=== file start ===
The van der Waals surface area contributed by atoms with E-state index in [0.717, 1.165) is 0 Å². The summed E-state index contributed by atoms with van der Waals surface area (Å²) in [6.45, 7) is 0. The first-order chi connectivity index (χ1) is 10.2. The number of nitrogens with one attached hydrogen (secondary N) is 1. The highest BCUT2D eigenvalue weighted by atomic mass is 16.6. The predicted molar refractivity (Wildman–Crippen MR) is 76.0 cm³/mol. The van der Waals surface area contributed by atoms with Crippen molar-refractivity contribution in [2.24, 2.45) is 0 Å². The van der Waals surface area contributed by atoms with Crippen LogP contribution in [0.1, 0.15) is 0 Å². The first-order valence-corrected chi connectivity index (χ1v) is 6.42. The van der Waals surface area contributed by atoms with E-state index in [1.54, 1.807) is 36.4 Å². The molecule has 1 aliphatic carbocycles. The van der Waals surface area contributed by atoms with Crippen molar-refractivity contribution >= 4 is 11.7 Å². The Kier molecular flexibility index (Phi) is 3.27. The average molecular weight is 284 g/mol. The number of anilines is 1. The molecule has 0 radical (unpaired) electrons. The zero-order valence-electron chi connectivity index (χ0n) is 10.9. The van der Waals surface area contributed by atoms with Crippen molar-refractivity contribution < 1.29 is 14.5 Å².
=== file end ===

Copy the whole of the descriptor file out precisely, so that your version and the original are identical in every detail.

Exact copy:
The van der Waals surface area contributed by atoms with E-state index in [0.717, 1.165) is 0 Å². The summed E-state index contributed by atoms with van der Waals surface area (Å²) in [6.45, 7) is 0. The first-order chi connectivity index (χ1) is 10.2. The number of nitrogens with one attached hydrogen (secondary N) is 1. The highest BCUT2D eigenvalue weighted by atomic mass is 16.6. The predicted molar refractivity (Wildman–Crippen MR) is 76.0 cm³/mol. The van der Waals surface area contributed by atoms with Crippen molar-refractivity contribution in [2.24, 2.45) is 0 Å². The van der Waals surface area contributed by atoms with Crippen LogP contribution in [0.1, 0.15) is 0 Å². The first-order valence-corrected chi connectivity index (χ1v) is 6.42. The van der Waals surface area contributed by atoms with E-state index in [1.54, 1.807) is 36.4 Å². The molecule has 1 aliphatic carbocycles. The van der Waals surface area contributed by atoms with Crippen molar-refractivity contribution >= 4 is 11.7 Å². The Kier molecular flexibility index (Phi) is 3.27. The average molecular weight is 284 g/mol. The number of anilines is 1. The molecule has 0 radical (unpaired) electrons. The zero-order valence-electron chi connectivity index (χ0n) is 10.9. The van der Waals surface area contributed by atoms with Crippen molar-refractivity contribution < 1.29 is 14.5 Å².